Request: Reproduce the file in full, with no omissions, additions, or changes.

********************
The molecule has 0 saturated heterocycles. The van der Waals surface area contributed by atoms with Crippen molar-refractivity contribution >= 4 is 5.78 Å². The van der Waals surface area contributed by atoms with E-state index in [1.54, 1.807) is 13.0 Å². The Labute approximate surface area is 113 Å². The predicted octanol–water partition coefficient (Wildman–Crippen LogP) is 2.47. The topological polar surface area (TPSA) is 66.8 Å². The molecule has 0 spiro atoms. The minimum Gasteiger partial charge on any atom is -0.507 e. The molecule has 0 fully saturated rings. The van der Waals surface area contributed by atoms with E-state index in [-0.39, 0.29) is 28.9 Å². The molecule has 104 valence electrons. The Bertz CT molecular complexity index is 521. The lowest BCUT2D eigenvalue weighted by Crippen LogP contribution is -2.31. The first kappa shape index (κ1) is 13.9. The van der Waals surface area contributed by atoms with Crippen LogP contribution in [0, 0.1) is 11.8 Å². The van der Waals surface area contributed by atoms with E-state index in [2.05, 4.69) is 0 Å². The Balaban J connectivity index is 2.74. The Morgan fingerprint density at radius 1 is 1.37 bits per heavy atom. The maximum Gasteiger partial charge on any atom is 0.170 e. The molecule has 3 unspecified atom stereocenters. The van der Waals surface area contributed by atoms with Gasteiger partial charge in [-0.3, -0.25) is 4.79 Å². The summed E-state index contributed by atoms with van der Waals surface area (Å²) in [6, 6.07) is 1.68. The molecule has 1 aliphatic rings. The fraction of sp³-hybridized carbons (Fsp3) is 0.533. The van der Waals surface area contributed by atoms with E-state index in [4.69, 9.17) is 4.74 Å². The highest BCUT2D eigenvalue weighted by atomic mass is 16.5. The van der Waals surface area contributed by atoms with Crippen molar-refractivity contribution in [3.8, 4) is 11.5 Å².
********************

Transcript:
The molecule has 0 saturated heterocycles. The van der Waals surface area contributed by atoms with Crippen molar-refractivity contribution >= 4 is 5.78 Å². The van der Waals surface area contributed by atoms with E-state index in [1.54, 1.807) is 13.0 Å². The Labute approximate surface area is 113 Å². The predicted octanol–water partition coefficient (Wildman–Crippen LogP) is 2.47. The topological polar surface area (TPSA) is 66.8 Å². The molecule has 0 spiro atoms. The minimum Gasteiger partial charge on any atom is -0.507 e. The molecule has 0 fully saturated rings. The van der Waals surface area contributed by atoms with E-state index in [-0.39, 0.29) is 28.9 Å². The molecule has 104 valence electrons. The Bertz CT molecular complexity index is 521. The lowest BCUT2D eigenvalue weighted by Crippen LogP contribution is -2.31. The first kappa shape index (κ1) is 13.9. The van der Waals surface area contributed by atoms with Crippen LogP contribution in [0, 0.1) is 11.8 Å². The van der Waals surface area contributed by atoms with E-state index in [2.05, 4.69) is 0 Å². The Balaban J connectivity index is 2.74. The Morgan fingerprint density at radius 1 is 1.37 bits per heavy atom. The maximum Gasteiger partial charge on any atom is 0.170 e. The molecule has 3 unspecified atom stereocenters. The van der Waals surface area contributed by atoms with Gasteiger partial charge in [-0.3, -0.25) is 4.79 Å². The summed E-state index contributed by atoms with van der Waals surface area (Å²) in [6, 6.07) is 1.68. The molecule has 1 aliphatic rings. The fraction of sp³-hybridized carbons (Fsp3) is 0.533. The van der Waals surface area contributed by atoms with E-state index in [4.69, 9.17) is 4.74 Å². The highest BCUT2D eigenvalue weighted by atomic mass is 16.5. The van der Waals surface area contributed by atoms with Crippen molar-refractivity contribution in [3.8, 4) is 11.5 Å².